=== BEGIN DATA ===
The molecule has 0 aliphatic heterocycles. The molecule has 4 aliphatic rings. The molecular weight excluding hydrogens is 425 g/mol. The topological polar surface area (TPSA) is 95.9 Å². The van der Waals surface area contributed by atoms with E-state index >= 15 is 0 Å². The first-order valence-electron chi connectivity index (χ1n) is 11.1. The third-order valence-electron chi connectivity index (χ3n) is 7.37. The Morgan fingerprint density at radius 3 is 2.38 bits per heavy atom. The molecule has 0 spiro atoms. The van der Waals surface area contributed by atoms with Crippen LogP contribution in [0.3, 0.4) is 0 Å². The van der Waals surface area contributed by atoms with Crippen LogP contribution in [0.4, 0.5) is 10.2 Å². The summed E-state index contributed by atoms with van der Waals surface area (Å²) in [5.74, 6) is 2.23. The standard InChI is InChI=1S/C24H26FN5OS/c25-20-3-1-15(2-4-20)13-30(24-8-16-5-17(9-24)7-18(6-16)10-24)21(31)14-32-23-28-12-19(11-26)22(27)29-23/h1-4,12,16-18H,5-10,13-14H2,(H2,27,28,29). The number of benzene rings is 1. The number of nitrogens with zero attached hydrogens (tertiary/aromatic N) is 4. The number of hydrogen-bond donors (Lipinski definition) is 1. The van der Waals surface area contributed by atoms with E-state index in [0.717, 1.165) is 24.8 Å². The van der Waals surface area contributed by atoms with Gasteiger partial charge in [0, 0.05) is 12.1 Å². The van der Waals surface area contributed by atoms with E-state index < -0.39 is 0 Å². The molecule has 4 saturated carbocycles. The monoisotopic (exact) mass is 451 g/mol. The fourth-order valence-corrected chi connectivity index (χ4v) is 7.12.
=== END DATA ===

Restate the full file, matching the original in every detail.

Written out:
The molecule has 0 aliphatic heterocycles. The molecule has 4 aliphatic rings. The molecular weight excluding hydrogens is 425 g/mol. The topological polar surface area (TPSA) is 95.9 Å². The van der Waals surface area contributed by atoms with E-state index >= 15 is 0 Å². The first-order valence-electron chi connectivity index (χ1n) is 11.1. The third-order valence-electron chi connectivity index (χ3n) is 7.37. The Morgan fingerprint density at radius 3 is 2.38 bits per heavy atom. The molecule has 0 spiro atoms. The van der Waals surface area contributed by atoms with Crippen LogP contribution in [0.3, 0.4) is 0 Å². The van der Waals surface area contributed by atoms with Crippen LogP contribution in [0.4, 0.5) is 10.2 Å². The summed E-state index contributed by atoms with van der Waals surface area (Å²) in [5.74, 6) is 2.23. The standard InChI is InChI=1S/C24H26FN5OS/c25-20-3-1-15(2-4-20)13-30(24-8-16-5-17(9-24)7-18(6-16)10-24)21(31)14-32-23-28-12-19(11-26)22(27)29-23/h1-4,12,16-18H,5-10,13-14H2,(H2,27,28,29). The number of benzene rings is 1. The number of nitrogens with zero attached hydrogens (tertiary/aromatic N) is 4. The number of hydrogen-bond donors (Lipinski definition) is 1. The van der Waals surface area contributed by atoms with E-state index in [0.717, 1.165) is 24.8 Å². The van der Waals surface area contributed by atoms with Gasteiger partial charge in [0, 0.05) is 12.1 Å². The van der Waals surface area contributed by atoms with E-state index < -0.39 is 0 Å². The molecule has 4 saturated carbocycles. The monoisotopic (exact) mass is 451 g/mol. The fourth-order valence-corrected chi connectivity index (χ4v) is 7.12.